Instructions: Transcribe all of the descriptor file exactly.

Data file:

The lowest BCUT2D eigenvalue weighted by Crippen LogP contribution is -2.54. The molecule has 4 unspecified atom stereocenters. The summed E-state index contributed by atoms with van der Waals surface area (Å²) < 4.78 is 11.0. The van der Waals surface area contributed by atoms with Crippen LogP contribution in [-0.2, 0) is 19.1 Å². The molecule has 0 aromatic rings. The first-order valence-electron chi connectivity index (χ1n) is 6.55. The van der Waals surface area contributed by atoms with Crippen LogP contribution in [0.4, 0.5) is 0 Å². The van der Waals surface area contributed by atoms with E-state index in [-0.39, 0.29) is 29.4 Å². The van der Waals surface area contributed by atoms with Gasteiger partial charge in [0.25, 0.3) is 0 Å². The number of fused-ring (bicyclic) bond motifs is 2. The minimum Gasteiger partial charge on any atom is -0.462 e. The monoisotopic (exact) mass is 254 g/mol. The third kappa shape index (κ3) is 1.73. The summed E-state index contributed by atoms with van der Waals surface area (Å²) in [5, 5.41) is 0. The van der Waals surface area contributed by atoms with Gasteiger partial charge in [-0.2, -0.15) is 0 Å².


The lowest BCUT2D eigenvalue weighted by Crippen LogP contribution is -2.54. The molecule has 4 unspecified atom stereocenters. The summed E-state index contributed by atoms with van der Waals surface area (Å²) < 4.78 is 11.0. The van der Waals surface area contributed by atoms with Crippen LogP contribution in [-0.2, 0) is 19.1 Å². The molecule has 0 aromatic rings. The first-order valence-electron chi connectivity index (χ1n) is 6.55. The van der Waals surface area contributed by atoms with Crippen LogP contribution in [0.4, 0.5) is 0 Å². The van der Waals surface area contributed by atoms with E-state index in [-0.39, 0.29) is 29.4 Å². The van der Waals surface area contributed by atoms with Gasteiger partial charge in [0.25, 0.3) is 0 Å². The number of fused-ring (bicyclic) bond motifs is 2. The minimum Gasteiger partial charge on any atom is -0.462 e. The monoisotopic (exact) mass is 254 g/mol. The third kappa shape index (κ3) is 1.73. The summed E-state index contributed by atoms with van der Waals surface area (Å²) in [5, 5.41) is 0. The van der Waals surface area contributed by atoms with Gasteiger partial charge in [-0.2, -0.15) is 0 Å².